Creating Objects and Performance 
Author Message
 Creating Objects and Performance

I was reading not to long ago a posting and the person that wrote it
mentioned that there was a "good" way and a "bad" way to instatiate an
object. One way caused the compiler to check each time the object was
referenced to see if it had been set yet.  The other the compiler
knew.  I think as an example.

Right way

Dim x as new obj.class

for i = 1 to ubound(t)
  x.Days = x.Days + 1     'Compiler knows it has reference, no extra
work
next

Wrong way

Dim x as obj.Class
Set x = new obj.class

for i = 1 to ubound(t)
  x.Days = x.Days + 1     'Compiler has to check reference has been
set.
next

Can someone confirm/correct that?

Thanks
Jeff



Tue, 26 Oct 2004 02:11:24 GMT  
 Creating Objects and Performance
You've got the right and wrong ways backwards.
Quote:

> I was reading not to long ago a posting and the person that wrote it
> mentioned that there was a "good" way and a "bad" way to instatiate an
> object. One way caused the compiler to check each time the object was
> referenced to see if it had been set yet.  The other the compiler
> knew.  I think as an example.

> Right way

> Dim x as new obj.class

> for i = 1 to ubound(t)
>   x.Days = x.Days + 1     'Compiler knows it has reference, no extra
> work
> next

> Wrong way

> Dim x as obj.Class
> Set x = new obj.class

> for i = 1 to ubound(t)
>   x.Days = x.Days + 1     'Compiler has to check reference has been
> set.
> next

> Can someone confirm/correct that?

> Thanks
> Jeff



Tue, 26 Oct 2004 02:34:28 GMT  
 Creating Objects and Performance

Quote:

> I was reading not to long ago a posting and the person that wrote it
> mentioned that there was a "good" way and a "bad" way to instatiate an
> object. One way caused the compiler to check each time the object was
> referenced to see if it had been set yet.  The other the compiler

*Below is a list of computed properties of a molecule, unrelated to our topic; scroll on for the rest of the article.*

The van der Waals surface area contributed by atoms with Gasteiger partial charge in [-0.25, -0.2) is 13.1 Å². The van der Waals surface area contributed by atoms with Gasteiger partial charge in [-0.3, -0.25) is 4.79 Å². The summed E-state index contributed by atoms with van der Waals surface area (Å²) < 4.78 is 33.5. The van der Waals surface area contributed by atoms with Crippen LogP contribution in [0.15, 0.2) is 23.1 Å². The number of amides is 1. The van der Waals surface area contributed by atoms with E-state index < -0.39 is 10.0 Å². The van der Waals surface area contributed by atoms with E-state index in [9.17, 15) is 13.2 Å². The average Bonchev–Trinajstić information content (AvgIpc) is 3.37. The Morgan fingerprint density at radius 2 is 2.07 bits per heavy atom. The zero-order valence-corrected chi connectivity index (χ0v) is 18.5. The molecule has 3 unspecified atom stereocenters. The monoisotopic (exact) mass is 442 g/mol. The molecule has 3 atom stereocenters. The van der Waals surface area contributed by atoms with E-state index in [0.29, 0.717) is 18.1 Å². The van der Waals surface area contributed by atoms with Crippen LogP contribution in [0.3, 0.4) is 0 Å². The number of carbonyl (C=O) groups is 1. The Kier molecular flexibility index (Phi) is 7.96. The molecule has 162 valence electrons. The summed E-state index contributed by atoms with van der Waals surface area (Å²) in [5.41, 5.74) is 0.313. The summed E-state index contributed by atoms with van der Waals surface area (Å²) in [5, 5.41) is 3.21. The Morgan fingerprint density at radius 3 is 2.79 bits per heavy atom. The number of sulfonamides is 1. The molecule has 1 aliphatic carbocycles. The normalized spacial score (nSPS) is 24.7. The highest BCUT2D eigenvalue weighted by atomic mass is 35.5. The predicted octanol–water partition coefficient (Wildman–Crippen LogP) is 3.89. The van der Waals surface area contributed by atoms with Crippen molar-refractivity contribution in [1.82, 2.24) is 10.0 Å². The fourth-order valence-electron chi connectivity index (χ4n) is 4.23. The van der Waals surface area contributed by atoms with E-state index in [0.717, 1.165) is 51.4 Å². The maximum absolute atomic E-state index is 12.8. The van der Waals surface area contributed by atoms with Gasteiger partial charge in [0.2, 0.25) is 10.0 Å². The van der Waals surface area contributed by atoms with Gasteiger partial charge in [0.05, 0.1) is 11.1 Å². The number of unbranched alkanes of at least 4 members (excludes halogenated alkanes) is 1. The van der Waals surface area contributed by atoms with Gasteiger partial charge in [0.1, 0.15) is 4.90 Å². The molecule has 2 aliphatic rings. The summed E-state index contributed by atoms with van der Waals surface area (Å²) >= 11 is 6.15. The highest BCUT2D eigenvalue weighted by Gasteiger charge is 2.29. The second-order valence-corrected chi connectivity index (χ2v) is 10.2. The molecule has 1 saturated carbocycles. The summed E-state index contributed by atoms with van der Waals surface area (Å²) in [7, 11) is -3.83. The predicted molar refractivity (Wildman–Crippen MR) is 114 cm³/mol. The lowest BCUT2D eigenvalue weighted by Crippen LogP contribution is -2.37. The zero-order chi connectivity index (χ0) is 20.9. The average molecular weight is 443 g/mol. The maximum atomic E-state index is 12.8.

> knew.  I think as an example.

> Right way

> Dim x as new obj.class

> for i = 1 to ubound(t)
>   x.Days = x.Days + 1     'Compiler knows it has reference, no extra
> work
> next

I'm afraid not.  X isn't actually instantiated untl the first time
it is used, so the compiler's still checking every time you use it.

Quote:
> Wrong way

> Dim x as obj.Class
> Set x = new obj.class

> for i = 1 to ubound(t)
>   x.Days = x.Days + 1     'Compiler has to check reference has been
> set.
> next

> Can someone confirm/correct that?

I have no idea why "As New" should be slower, except for the usual
Micro$haft laziness/incompetence.  I mean really, why should trapping
a nil-pointer dereference and raising an error be inherently faster
than trapping the same nil-pointer dereference, creating an instance,
and continuing as if nothing had happened?  Of course, "As New" also
has the "undead object" problem, meaning you can't even use ObjPtr(X)
without possibly instantiating it.  (X Is Nothing) can never be True,
and that could be a serious problem in error handlers, for example --
if an object Is Nothing, then I don't have to worry about shutting it
down properly, do I?  =)